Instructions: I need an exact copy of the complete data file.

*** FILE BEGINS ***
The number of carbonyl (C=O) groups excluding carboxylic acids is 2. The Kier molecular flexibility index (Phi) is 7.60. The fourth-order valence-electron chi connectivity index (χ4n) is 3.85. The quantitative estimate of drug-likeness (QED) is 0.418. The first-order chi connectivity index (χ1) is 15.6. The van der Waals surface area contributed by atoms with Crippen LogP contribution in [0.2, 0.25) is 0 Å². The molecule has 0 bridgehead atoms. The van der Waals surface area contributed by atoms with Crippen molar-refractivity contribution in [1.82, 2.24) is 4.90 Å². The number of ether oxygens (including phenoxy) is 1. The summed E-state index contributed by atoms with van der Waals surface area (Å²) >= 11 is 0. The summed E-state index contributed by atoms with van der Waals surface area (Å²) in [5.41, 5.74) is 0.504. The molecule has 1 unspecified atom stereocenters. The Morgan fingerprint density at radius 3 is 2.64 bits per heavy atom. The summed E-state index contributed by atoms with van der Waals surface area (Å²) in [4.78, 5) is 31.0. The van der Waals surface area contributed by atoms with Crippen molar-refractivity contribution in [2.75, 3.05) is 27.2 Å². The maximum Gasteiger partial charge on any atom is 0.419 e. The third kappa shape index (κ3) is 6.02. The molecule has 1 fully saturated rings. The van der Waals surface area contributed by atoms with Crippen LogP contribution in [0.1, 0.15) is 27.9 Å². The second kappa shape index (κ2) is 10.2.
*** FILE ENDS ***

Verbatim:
The number of carbonyl (C=O) groups excluding carboxylic acids is 2. The Kier molecular flexibility index (Phi) is 7.60. The fourth-order valence-electron chi connectivity index (χ4n) is 3.85. The quantitative estimate of drug-likeness (QED) is 0.418. The first-order chi connectivity index (χ1) is 15.6. The van der Waals surface area contributed by atoms with Crippen LogP contribution in [0.2, 0.25) is 0 Å². The molecule has 0 bridgehead atoms. The van der Waals surface area contributed by atoms with Crippen molar-refractivity contribution in [1.82, 2.24) is 4.90 Å². The number of ether oxygens (including phenoxy) is 1. The summed E-state index contributed by atoms with van der Waals surface area (Å²) >= 11 is 0. The summed E-state index contributed by atoms with van der Waals surface area (Å²) in [5.41, 5.74) is 0.504. The molecule has 1 unspecified atom stereocenters. The Morgan fingerprint density at radius 3 is 2.64 bits per heavy atom. The summed E-state index contributed by atoms with van der Waals surface area (Å²) in [4.78, 5) is 31.0. The van der Waals surface area contributed by atoms with Crippen molar-refractivity contribution in [2.75, 3.05) is 27.2 Å². The maximum Gasteiger partial charge on any atom is 0.419 e. The third kappa shape index (κ3) is 6.02. The molecule has 1 fully saturated rings. The van der Waals surface area contributed by atoms with Crippen LogP contribution in [0.1, 0.15) is 27.9 Å². The second kappa shape index (κ2) is 10.2.